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-   -   Boundary condition problems (http://www.cfd-online.com/Forums/openfoam/90138-boundary-condition-problems.html)

Rose2011 July 1, 2011 07:46

Boundary condition problems
 
Hi Everyone,

I hope someone can help me with some problems I am having producing waves using groovyBC in OpenFOam 1.7.1. I have successfully installed groovyBC and can run the GroovyWaveTank example and successfully produce waves. However when I enter my equations (Stokes second order, involving several terms and hyperbolic functions for both the surface elevation and velocity) the simulation crashes when it starts to model the trough of the wave. I don't think this is related to the hyperbolic functions but to the pos().z condition.

I have tried simplifying the equations by removing the second terms. If I do this and change the initial level of water to z=0.5m (originally water was initially at z=0m with a depth of 1m like in GroovyWaveTank) I can produce waves but this scenario is not physically correct.

I realise this may be a logic problem with the way I have entered the equations but I am only an OpenFoam novice and I have spent the better part of two weeks working on this problem. I would really appreciate a fresh perspective or some ideas on how to fix this problem. I do not have a form of the velocity equation that uses the surface elevation (such as in the GrooveWaveTank example).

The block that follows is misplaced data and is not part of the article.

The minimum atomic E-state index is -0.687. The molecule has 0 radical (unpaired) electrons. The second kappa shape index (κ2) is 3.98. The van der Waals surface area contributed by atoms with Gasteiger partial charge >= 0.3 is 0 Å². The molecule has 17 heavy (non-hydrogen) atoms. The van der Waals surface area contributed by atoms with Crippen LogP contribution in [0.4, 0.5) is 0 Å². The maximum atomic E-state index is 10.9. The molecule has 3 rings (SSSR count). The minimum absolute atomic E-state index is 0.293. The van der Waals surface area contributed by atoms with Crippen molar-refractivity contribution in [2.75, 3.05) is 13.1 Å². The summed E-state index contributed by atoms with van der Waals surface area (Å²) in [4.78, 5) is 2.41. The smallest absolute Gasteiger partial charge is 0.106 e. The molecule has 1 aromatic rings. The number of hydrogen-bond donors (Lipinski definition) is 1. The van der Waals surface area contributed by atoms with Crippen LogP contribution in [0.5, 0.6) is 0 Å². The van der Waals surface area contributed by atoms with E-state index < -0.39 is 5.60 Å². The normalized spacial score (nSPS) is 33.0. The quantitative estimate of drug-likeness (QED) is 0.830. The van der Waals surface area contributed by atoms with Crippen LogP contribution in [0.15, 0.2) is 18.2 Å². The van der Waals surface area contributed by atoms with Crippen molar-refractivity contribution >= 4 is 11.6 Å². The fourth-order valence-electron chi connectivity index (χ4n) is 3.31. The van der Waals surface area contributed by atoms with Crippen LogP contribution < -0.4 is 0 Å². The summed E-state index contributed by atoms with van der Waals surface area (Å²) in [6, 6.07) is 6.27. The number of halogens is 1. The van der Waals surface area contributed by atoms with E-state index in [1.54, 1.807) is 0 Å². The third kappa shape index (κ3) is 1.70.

The code I am using for the velocity is:


dimensions [0 1 -1 0 0 0 0];

internalField uniform (0 0 0);

boundaryField
{
inlet
{
type groovyBC;
refValue uniform (0 0 0);
refGradient uniform (0 0 0);
valueFraction uniform 1;
value uniform (0 0 0);
valueExpression "(pos().z<= q*cos(-phi*time())+ (pow(H,2)*k/16) * cos (2*-phi*time()) * (2+cosh(2*k*h))*cosh(k*h)/ pow(sinh(k*h),3) )? vector( cos(k*s-phi*time())*q*mag(g)*k/phi* cosh(k*c)/cosh(k*h) +3/16*cos(2*(k*s-phi*time()))*pow(H,2)*phi*k*cosh(2*k*c)/pow(sinh(k*h),4), 0, sin(k*s-phi*time())*q*mag(g)*k/phi* sinh(k*c)/cosh(k*h) +3/16*sin(2*(k*s-phi*time()))*pow(H,2)*phi*k*sinh(2*k*c)/pow(sinh(k*h),4) ) : vector(0,0,0)";
gradientExpression "vector(0,0,0)";
fractionExpression "1";
variables "L=2;s=0;H=0.2;q=H/2;h=1;c=h+q;g=vector(0,0,-9.81);k=2*pi/L;phi=sqrt(k*mag(g)*tanh(k*h));";
timelines (
);
}
outlet
{
type zeroGradient;
}
bottom
{
type slip;
}
atmosphere
{
type pressureInletOutletVelocity;
tangentialVelocity uniform (1 0 0);
value uniform (0 0 0);
}
frontAndBack
{
type empty;
}
}


Thanks,

Rose

David* July 1, 2011 08:21

Hi Rose,
as a first approach you can try to simulate Linear Waves with e. g. the equations given in the Coastal Engineering Manual (free download available). I made the experience that it is very useful to keep the initial water level at z=0 and to fit the surrounding mesh to this condition. It makes the equations easier. Also check if your wave parameters fit with the wave theory you want to apply.
Cheers
David

Rose2011 July 1, 2011 13:00

Thanks to your suggestions David (going back to basics!), I found the mistake I had in my formula. Guess it always pays to take a step back sometimes.

Many thanks,
Rose


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